Idiosyncratic NSAID drug induced oxidative stress

Chem Biol Interact. 2002 Nov 10;142(1-2):25-41. doi: 10.1016/s0009-2797(02)00052-2.


Many idiosyncratic non-steroidal anti-inflammatory drugs (NSAIDs) cause GI, liver and bone marrow toxicity in some patients which results in GI bleeding/ulceration/fulminant hepatic failure/hepatitis or agranulocytosis/aplastic anemia. The toxic mechanisms proposed have been reviewed. Evidence is presented showing that idiosyncratic NSAID drugs form prooxidant radicals when metabolised by peroxidases known to be present in these tissues. Thus GSH, NADH and/or ascorbate were cooxidised by catalytic amounts of NSAIDs and hydrogen peroxide in the presence of peroxidase. During GSH and NADH cooxidation, oxygen uptake and activation occurred. Furthermore the formation of NSAID oxidation products was prevented during the cooxidation indicating that the cooxidation involved redox cycling of the first formed NSAID radical product. The order of prooxidant catalytic effectiveness of fenamate and arylacetic acid NSAIDs was mefenamic acid>tolfenamic acid>flufenamic acid, meclofenamic acid or diclofenac. Diphenylamine, a common moiety to all of these NSAIDs was a more active prooxidant for NADH and ascorbate cooxidation than these NSAIDs which suggests that oxidation of the NSAID diphenylamine moiety to a cation and/or nitroxide radical was responsible for the NSAID prooxidant activity. The order of catalytic effectiveness found for sulfonamide derivatives was sulfaphenazole>sulfisoxazolez.Gt;dapsone>sulfanilic acid>procainamide>sulfamethoxazole>sulfadiazine>sulfadimethoxine whereas sulfanilamide, sulfapyridine or nimesulide had no prooxidant activity. Although indomethacin had little prooxidant activity, its major in vivo metabolite, N-deschlorobenzoyl indomethacin had significant prooxidant activity. Aminoantipyrine the major in vivo metabolite of aminopyrine or dipyrone was also more prooxidant than the parent drugs. It is hypothesized that the NSAID radicals and/or the resulting oxidative stress initiates the cytotoxic processes leading to idiosyncratic toxicity.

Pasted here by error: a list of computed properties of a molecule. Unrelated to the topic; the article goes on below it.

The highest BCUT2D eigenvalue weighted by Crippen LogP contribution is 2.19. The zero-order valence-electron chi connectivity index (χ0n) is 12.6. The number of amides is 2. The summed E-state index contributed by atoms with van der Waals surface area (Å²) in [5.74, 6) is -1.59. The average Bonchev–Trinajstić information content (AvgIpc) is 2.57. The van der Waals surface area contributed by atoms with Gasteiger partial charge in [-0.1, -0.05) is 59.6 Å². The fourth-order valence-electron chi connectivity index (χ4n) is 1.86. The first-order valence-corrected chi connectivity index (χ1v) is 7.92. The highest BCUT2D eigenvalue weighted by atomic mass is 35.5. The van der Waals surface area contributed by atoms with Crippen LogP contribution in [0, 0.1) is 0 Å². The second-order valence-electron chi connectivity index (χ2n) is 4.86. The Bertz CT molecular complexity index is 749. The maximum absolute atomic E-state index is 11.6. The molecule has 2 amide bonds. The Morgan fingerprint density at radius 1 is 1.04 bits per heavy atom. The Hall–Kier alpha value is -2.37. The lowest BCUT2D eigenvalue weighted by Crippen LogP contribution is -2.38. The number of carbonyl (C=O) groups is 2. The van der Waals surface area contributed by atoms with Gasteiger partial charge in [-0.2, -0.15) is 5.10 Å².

Publication types

  • Research Support, Non-U.S. Gov't

MeSH terms

  • Animals
  • Anti-Inflammatory Agents, Non-Steroidal / adverse effects*
  • Anti-Inflammatory Agents, Non-Steroidal / toxicity
  • Ascorbic Acid / metabolism
  • Free Radicals / metabolism
  • Gastrointestinal Diseases / chemically induced
  • Gastrointestinal Diseases / metabolism
  • Glutathione / metabolism
  • Hepatocytes / drug effects
  • Hepatocytes / metabolism
  • Liver / drug effects
  • Male
  • NAD / metabolism
  • Oxidation-Reduction
  • Oxidative Stress*
  • Peroxidase / metabolism
  • Rats
  • Rats, Sprague-Dawley


  • Anti-Inflammatory Agents, Non-Steroidal
  • Free Radicals
  • NAD
  • Peroxidase
  • Glutathione
  • Ascorbic Acid